Many of us assumed that, sooner or later, MMA would get big enough that major sports management firms would move in and push the less sophisticated players out. There were times when that even seemed to be on the verge of happening. Jeff Aronson, the Cash4Gold guy (another business model built on a foundation of exploitation) who started the Alchemist management company? He came right out and said that he got into this business because his experience sponsoring fighters taught him that their managers were a bunch of amateurish rubes. There was a time there when it felt like everyone was waiting for this part of the game to jump up a notch.

But the thing about MMA? The athletes really don’t make much, especially when compared with the major sports. If you have the education and the credentials to represent NFL players, earning you a piece of their multi-million-dollar contracts, why would you waste your time trying to get your ten percent of some fighter’s forty grand in show money? It’s not worth the headache.

The result is that there are really only two ways to make really big money as an MMA manager. One is to stick to the few big stars who really are commanding huge paychecks (someone like Conor McGregor, who’s repped by Paradigm, a firm with its roots in NFL management). The other is to amass a huge stable of fighters.

There’s always been this built-in tension between the UFC and fighter managers. How often have we heard UFC President Dana White going out of his way to publicly bury a manager for not giving the UFC exactly what it wanted? In the past, the company regularly elbowed managers out of the way, telling top stars like Matt Hughes or Chuck Liddell that they didn’t need some manager taking a cut of their money. Why not just deal directly with us? the UFC would tell them. We’ll take care of you. It worked like that for years.

As a promoter, if you can’t have zero managers, the next best thing is having compliant managers. Managers who actually serve you, the giver of money and opportunities, while only tangentially serving their actual clients. These managers gain access through a good relationship with the promoter. They maintain that good relationship by convincing their fighters to do what the promoter wants, at a price the promoter likes, all without rocking the boat by demanding more. They then turn around and sell that promoter access to other fighters – I’m the guy who gets people signed to the UFC/gets them big fights/gets them title shots – and fighters go along with it because, hey, this guy seems to be getting results.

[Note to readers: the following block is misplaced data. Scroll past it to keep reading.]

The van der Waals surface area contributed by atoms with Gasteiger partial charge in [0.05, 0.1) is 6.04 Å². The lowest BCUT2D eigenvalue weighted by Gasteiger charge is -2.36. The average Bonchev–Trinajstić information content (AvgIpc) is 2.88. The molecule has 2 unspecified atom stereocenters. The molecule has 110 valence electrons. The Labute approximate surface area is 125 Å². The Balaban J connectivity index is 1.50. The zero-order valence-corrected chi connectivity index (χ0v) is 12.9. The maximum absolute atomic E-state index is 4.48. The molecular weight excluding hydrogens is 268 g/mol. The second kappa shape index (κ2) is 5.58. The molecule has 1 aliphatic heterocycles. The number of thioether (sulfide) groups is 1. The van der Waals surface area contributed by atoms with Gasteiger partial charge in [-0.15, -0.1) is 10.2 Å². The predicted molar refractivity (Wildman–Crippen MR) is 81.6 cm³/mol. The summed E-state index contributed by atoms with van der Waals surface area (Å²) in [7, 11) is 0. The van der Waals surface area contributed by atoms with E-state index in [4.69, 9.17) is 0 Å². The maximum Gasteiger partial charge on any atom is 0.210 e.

This is how you create a system where a lack of ethics is a major benefit if not a prerequisite. It also helps that there’s almost zero professional standard or accountability in this field. Remember when Abdelaziz was basically negotiating with himself by acting as matchmaker for WSOF (now named PFL) but also managing many of the fighters who fought for the organization? He was literally paying himself with the promotion’s money. He could give his fighters better opportunities and deny them to fighters who signed with competing managers. That’s pretty obviously a problem.

But when he got caught doing this, which was a pretty blatant violation of Nevada Athletic Commission regulations? There were effectively no consequences. He just gave up the matchmaker job and focused full-time on management. And by then, he’d used his position and his power to gain a better foothold in that business. Now, years later, he’s probably the single most powerful and prominent manager in the sport.

The fact that he has a criminal past (both distantly and very recently), that he’s been deemed untrustworthy by everyone from the FBI to the WSOF, that he’s publicly described how he looks out for the promoter’s business at the expense of his own clients’ interests? It doesn’t seem to matter. To a promoter these are features, not bugs. Wouldn’t you rather deal with someone who’s proven he’ll step on anyone for a dollar as opposed to some slick asshole who actually went to law or business school and has a sense of fiduciary duty to his client?

And his fighters seem to like that their manager will haul off and hit people among civilized company. Truly, they love this guy. They’ll even hand over their Twitter passwords so he can argue with himself in public under their names. It’s fucking nuts, and we’ve just come to accept it as normal.

Is it really any wonder that this might be type of world to attract and reward people who aren’t so hung up on right and wrong? As if, maybe fighter management is not the business you usually get into as a result of asking yourself, hey where can a decent fella make an honest buck for an honest day’s work? No, this is the shady-ass fight game. So naturally it’s dominated by shady-ass people.

And the fact that the UFC is now wholly owned by a giant company that itself started as a talent and sports management firm? Well, that’s just the cherry on top. Agents everywhere you look. Agents all the way down. And the athletes’ share of the revenue is less than half of what it is over in the big sports. Ain’t that something.